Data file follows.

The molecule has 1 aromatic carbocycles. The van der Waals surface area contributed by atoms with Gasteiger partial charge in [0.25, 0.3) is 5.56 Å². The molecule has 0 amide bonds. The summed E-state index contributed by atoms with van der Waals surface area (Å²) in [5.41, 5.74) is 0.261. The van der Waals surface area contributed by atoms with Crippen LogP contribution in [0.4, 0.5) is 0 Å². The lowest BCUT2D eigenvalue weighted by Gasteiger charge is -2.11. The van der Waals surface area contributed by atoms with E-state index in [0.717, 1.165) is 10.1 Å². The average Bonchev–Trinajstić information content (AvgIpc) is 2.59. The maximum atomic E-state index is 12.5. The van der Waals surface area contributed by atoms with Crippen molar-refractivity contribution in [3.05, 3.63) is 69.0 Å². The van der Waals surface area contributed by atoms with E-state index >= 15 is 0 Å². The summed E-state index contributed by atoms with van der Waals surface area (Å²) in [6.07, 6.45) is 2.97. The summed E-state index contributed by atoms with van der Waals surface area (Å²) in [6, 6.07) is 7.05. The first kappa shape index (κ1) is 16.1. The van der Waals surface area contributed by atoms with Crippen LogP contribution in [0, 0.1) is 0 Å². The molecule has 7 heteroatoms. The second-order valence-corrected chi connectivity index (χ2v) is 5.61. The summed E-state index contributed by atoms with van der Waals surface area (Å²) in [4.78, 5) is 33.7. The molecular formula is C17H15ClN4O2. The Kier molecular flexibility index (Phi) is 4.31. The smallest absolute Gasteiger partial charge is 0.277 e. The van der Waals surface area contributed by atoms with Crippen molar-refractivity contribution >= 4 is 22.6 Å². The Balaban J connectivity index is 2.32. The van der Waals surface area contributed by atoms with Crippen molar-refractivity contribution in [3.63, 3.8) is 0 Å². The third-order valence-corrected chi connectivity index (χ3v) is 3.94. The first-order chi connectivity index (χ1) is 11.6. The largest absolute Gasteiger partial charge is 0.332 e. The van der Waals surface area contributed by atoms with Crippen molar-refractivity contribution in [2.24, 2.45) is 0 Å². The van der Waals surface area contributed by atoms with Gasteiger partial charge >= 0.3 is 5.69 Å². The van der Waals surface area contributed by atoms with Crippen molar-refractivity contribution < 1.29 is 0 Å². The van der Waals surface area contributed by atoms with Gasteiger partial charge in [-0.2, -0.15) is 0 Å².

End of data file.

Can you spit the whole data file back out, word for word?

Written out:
The molecule has 1 aromatic carbocycles. The van der Waals surface area contributed by atoms with Gasteiger partial charge in [0.25, 0.3) is 5.56 Å². The molecule has 0 amide bonds. The summed E-state index contributed by atoms with van der Waals surface area (Å²) in [5.41, 5.74) is 0.261. The van der Waals surface area contributed by atoms with Crippen LogP contribution in [0.4, 0.5) is 0 Å². The lowest BCUT2D eigenvalue weighted by Gasteiger charge is -2.11. The van der Waals surface area contributed by atoms with E-state index in [0.717, 1.165) is 10.1 Å². The average Bonchev–Trinajstić information content (AvgIpc) is 2.59. The maximum atomic E-state index is 12.5. The van der Waals surface area contributed by atoms with Crippen molar-refractivity contribution in [3.05, 3.63) is 69.0 Å². The van der Waals surface area contributed by atoms with E-state index >= 15 is 0 Å². The summed E-state index contributed by atoms with van der Waals surface area (Å²) in [6.07, 6.45) is 2.97. The summed E-state index contributed by atoms with van der Waals surface area (Å²) in [6, 6.07) is 7.05. The first kappa shape index (κ1) is 16.1. The van der Waals surface area contributed by atoms with Crippen LogP contribution in [0, 0.1) is 0 Å². The molecule has 7 heteroatoms. The second-order valence-corrected chi connectivity index (χ2v) is 5.61. The summed E-state index contributed by atoms with van der Waals surface area (Å²) in [4.78, 5) is 33.7. The molecular formula is C17H15ClN4O2. The Kier molecular flexibility index (Phi) is 4.31. The smallest absolute Gasteiger partial charge is 0.277 e. The van der Waals surface area contributed by atoms with Crippen molar-refractivity contribution >= 4 is 22.6 Å². The Balaban J connectivity index is 2.32. The van der Waals surface area contributed by atoms with Crippen molar-refractivity contribution in [3.63, 3.8) is 0 Å². The third-order valence-corrected chi connectivity index (χ3v) is 3.94. The first-order chi connectivity index (χ1) is 11.6. The largest absolute Gasteiger partial charge is 0.332 e. The van der Waals surface area contributed by atoms with Crippen molar-refractivity contribution in [2.24, 2.45) is 0 Å². The van der Waals surface area contributed by atoms with Gasteiger partial charge >= 0.3 is 5.69 Å². The van der Waals surface area contributed by atoms with Crippen molar-refractivity contribution < 1.29 is 0 Å². The van der Waals surface area contributed by atoms with Gasteiger partial charge in [-0.2, -0.15) is 0 Å².